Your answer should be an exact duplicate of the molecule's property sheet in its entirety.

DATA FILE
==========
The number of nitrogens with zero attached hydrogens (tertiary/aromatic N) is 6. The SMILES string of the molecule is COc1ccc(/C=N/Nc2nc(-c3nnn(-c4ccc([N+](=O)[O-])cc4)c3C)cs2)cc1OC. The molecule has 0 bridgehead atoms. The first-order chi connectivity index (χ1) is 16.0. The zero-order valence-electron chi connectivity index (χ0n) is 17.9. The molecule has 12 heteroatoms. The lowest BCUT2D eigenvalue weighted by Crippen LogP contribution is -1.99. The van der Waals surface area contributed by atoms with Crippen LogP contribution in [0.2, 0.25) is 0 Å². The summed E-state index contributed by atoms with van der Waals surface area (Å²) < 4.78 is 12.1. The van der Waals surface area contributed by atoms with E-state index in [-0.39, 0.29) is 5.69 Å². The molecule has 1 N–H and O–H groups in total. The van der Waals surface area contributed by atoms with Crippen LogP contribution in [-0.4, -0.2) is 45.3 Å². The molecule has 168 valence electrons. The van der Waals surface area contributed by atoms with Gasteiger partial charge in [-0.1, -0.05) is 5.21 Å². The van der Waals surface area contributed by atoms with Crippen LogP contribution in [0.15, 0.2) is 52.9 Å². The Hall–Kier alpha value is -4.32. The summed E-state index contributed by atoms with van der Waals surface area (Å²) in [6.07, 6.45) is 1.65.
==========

The number of nitrogens with zero attached hydrogens (tertiary/aromatic N) is 6. The SMILES string of the molecule is COc1ccc(/C=N/Nc2nc(-c3nnn(-c4ccc([N+](=O)[O-])cc4)c3C)cs2)cc1OC. The molecule has 0 bridgehead atoms. The first-order chi connectivity index (χ1) is 16.0. The zero-order valence-electron chi connectivity index (χ0n) is 17.9. The molecule has 12 heteroatoms. The lowest BCUT2D eigenvalue weighted by Crippen LogP contribution is -1.99. The van der Waals surface area contributed by atoms with Crippen LogP contribution in [0.2, 0.25) is 0 Å². The summed E-state index contributed by atoms with van der Waals surface area (Å²) < 4.78 is 12.1. The van der Waals surface area contributed by atoms with E-state index in [-0.39, 0.29) is 5.69 Å². The molecule has 1 N–H and O–H groups in total. The van der Waals surface area contributed by atoms with Crippen LogP contribution in [-0.4, -0.2) is 45.3 Å². The molecule has 168 valence electrons. The van der Waals surface area contributed by atoms with Gasteiger partial charge in [-0.1, -0.05) is 5.21 Å². The van der Waals surface area contributed by atoms with Crippen LogP contribution in [0.15, 0.2) is 52.9 Å². The Hall–Kier alpha value is -4.32. The summed E-state index contributed by atoms with van der Waals surface area (Å²) in [6.07, 6.45) is 1.65.